What happens when the arteries responsible for transporting blood (including oxygen-rich blood) to the heart get blocked? The answer is nothing good—or coronary heart disease.
That scenario above might be considered coronary artery disease (a more precise name for coronary heart disease), or CAD, but it, ischemic heart disease (IHD) and many other conditions, are all part of coronary heart disease, which also includes myocardial infarctions (more commonly known as heart attacks) and agina.
Coronary heart disease is the result of a blockage, so let’s take a look at what might cause some of those blockages. Often cholesterol or plaque buildup is to blame. As they build up and harden inside the arteries in a process called atherosclerosis or arteriosclerosis, the blood has less and less room to fit through the artery. When it gets bad enough, major problems result, including a heart attack, stroke, or peripheral arterial disease, or PAD.
Even before it gets that bad, though, the reduced space leads to decreased blood flow—which means less oxygen getting to the heart muscle. This then causes chest pain, which is also called angina.
Angina comes in two forms, stable and unstable. Stable angina is regular in its occurrence and pain, whereas unstable angina is not. Unstable angina, unfortunately, may also be a sign of an impending heart attack, so if your angina is variable in pain, you especially need to get to medical attention.
In either case, though, this pain is caused by the hardening of plaque, which narrows the pathways for that blood to get to the heart. For obvious reasons, this makes your heart’s work much, much harder, and as such, angina can be a sign of serious cardiac issues, so if you suffer from angina, you should seek medical attention immediately.
If it doesn’t get better…
Then it only gets worse. When the narrowing isn’t addressed, plaque may continue to build up, putting the heart under even more strain. When the function of the heart is reduced enough, total heart failure may result. Even in less dire circumstances, arrhythmia (or an irregular heart beat) is a common result, as the heart struggles to function.
Additionally, the plaque build up will sometimes break under the pressure of the blood backed up behind it. When this happens, bits of plaque can rush along—only to cause a bigger traffic jam or blockage later. When this happens, it can often result in a total blockage, completely cutting off oxygen to that particular area of heart tissue. When this happens, you have a myocardial infarction—more commonly known as a heart attack.
But what causes it?
In short? A failure to take care of your cardiac health. High blood pressure, for instance, may be a signal that your body has reduced arterial capacity as a result of plaque build-up. Fortunately, there are things you can do to reduce your blood pressure. Unfortunately, very few people do them.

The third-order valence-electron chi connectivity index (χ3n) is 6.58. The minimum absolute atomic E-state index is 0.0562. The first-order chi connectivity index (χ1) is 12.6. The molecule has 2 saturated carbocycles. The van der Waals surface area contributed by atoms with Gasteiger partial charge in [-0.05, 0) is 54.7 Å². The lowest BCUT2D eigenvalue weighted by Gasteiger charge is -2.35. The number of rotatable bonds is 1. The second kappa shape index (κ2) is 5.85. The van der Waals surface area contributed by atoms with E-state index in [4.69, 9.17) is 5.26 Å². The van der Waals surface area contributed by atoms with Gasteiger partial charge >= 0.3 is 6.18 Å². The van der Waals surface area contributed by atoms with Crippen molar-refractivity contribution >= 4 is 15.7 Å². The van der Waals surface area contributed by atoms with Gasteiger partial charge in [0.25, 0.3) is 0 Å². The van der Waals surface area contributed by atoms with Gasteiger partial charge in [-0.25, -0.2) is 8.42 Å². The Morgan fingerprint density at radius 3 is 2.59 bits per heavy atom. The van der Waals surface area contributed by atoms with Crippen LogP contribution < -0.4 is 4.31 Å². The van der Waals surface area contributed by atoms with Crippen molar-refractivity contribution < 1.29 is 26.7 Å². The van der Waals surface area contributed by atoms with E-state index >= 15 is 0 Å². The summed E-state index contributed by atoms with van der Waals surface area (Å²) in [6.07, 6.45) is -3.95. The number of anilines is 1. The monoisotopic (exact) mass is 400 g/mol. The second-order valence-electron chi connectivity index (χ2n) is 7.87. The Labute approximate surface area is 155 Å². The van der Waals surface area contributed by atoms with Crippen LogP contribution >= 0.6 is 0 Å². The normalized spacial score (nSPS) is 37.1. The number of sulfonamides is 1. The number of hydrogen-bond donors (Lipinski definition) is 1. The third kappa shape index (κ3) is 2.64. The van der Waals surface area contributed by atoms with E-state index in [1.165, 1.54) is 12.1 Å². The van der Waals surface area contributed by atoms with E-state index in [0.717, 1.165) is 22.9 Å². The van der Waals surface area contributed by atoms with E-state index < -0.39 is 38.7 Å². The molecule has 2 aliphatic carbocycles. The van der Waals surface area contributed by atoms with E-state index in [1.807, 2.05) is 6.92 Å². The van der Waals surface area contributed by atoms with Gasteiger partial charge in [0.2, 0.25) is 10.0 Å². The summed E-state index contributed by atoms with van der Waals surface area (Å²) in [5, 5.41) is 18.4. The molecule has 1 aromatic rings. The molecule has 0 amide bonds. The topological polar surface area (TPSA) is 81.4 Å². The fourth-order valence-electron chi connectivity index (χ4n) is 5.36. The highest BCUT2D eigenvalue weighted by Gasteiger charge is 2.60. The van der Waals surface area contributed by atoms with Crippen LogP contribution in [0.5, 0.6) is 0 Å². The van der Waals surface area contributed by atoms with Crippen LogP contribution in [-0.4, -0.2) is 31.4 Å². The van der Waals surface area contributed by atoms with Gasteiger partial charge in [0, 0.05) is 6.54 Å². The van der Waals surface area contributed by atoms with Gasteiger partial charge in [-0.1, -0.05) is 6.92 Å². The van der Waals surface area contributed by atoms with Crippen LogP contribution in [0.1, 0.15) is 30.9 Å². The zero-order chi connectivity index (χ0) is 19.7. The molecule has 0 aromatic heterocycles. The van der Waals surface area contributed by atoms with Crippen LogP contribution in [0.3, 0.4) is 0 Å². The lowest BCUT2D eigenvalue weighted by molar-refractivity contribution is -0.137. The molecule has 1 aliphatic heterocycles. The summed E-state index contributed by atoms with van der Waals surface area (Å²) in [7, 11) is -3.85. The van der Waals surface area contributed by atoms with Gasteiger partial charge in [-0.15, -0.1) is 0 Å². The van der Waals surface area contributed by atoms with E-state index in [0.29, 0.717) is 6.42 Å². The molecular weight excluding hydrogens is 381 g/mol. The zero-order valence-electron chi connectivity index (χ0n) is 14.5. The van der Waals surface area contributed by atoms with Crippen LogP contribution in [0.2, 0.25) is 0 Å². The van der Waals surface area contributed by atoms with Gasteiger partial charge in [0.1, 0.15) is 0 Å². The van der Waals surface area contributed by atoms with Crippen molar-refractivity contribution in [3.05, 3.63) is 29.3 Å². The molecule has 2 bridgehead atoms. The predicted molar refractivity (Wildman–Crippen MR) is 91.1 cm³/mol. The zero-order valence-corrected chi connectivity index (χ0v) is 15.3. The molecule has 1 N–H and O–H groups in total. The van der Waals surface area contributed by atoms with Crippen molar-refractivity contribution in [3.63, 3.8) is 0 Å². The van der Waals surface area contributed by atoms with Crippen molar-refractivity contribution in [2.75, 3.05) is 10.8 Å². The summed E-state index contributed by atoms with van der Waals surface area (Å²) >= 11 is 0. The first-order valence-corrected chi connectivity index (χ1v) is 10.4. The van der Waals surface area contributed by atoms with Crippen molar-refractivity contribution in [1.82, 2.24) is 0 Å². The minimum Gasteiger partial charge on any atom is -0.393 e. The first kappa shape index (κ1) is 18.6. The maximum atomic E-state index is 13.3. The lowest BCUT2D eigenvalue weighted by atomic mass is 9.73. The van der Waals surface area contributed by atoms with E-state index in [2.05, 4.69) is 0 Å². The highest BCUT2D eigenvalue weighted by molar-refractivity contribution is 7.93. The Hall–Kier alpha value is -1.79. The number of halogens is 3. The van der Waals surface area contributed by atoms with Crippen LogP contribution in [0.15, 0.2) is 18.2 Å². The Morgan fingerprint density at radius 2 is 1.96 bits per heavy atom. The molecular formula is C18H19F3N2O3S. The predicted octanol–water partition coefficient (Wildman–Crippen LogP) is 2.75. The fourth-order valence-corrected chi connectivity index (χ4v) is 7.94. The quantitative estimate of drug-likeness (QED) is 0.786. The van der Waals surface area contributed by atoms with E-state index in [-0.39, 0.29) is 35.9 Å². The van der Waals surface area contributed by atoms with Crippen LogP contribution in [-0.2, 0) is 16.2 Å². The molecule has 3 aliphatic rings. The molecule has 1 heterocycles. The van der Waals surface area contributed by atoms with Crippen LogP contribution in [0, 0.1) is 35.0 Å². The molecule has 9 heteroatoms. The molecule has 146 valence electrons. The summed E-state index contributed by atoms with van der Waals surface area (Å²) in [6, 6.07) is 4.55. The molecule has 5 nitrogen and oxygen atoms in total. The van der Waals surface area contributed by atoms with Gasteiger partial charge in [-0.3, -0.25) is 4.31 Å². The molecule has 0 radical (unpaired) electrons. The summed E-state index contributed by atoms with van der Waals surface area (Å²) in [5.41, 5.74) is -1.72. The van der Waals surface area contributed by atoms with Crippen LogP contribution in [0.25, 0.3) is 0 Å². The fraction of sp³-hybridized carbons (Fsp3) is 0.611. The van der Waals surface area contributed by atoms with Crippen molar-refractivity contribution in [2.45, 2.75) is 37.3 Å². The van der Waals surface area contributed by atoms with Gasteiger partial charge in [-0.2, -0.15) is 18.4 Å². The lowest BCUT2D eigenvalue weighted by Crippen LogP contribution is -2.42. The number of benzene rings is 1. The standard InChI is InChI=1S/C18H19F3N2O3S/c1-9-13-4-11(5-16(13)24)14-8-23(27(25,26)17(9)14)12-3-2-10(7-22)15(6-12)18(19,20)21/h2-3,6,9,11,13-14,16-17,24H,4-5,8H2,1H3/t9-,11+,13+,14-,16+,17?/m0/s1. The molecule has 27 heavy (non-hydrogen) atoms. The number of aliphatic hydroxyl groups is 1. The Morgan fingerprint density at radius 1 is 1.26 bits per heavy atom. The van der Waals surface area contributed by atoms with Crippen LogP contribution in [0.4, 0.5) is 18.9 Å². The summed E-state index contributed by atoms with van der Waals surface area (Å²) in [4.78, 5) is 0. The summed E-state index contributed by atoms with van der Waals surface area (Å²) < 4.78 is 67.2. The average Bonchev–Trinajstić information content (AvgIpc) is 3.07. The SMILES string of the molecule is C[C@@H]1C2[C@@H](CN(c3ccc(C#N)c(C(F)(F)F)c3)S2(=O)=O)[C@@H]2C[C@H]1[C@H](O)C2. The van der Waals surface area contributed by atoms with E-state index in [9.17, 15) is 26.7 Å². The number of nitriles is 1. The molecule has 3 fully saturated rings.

Symptoms of coronary heart disease may mimic those of a heart attack—in part because it can be a heart attack if left untreated.
The most common symptoms reported include shortness of breath (because your body can’t get enough oxygen), chest pain (which can also travel to the shoulder, arm, neck, jaw, or even back), sweating, upper abdominal distress (including nausea, heartburn, and indigestion), weakness, and even fatigue.
Risk factors and treatment
The risk factors are the same as for other cardiovascular disease; individuals with the following:
- High blood pressure, or hypertension
- With a history of smoking
- With a history of diabetes
- With a family history of heart issues
- With a lack of exercise
- With a poor diet
- Who are obese
- Who are stressed or depressed
- With a high or regular alcohol habit
- With a high resting heart rate
For most people, preventative treatment is going to consist of addressing those risk factors as best able, including modifying diet to one more heart healthy, exercising more, and finding ways to limit stress. For individuals who are already suffering from coronary heart disease, however, or who are at extreme risk, medications may be part of the prescribed treatment as well.
READ ALSO: 5 Ways to Prevent Heart Disease
Testing for CAD
Several tests can be helpful in identifying either the development of CAD or the likelihood of it developing the future. Among those tests are an electrocardiogram (EKG) or echocardiogram (ECG), stress tests (which can be done in conjunction with a stress EKG), and cardiac catheterization, in which a thin tube checks the blockage manually. Coronary angiograms are also a common tool, and make use of injected dyes to help blocked areas show up on a chest X-ray.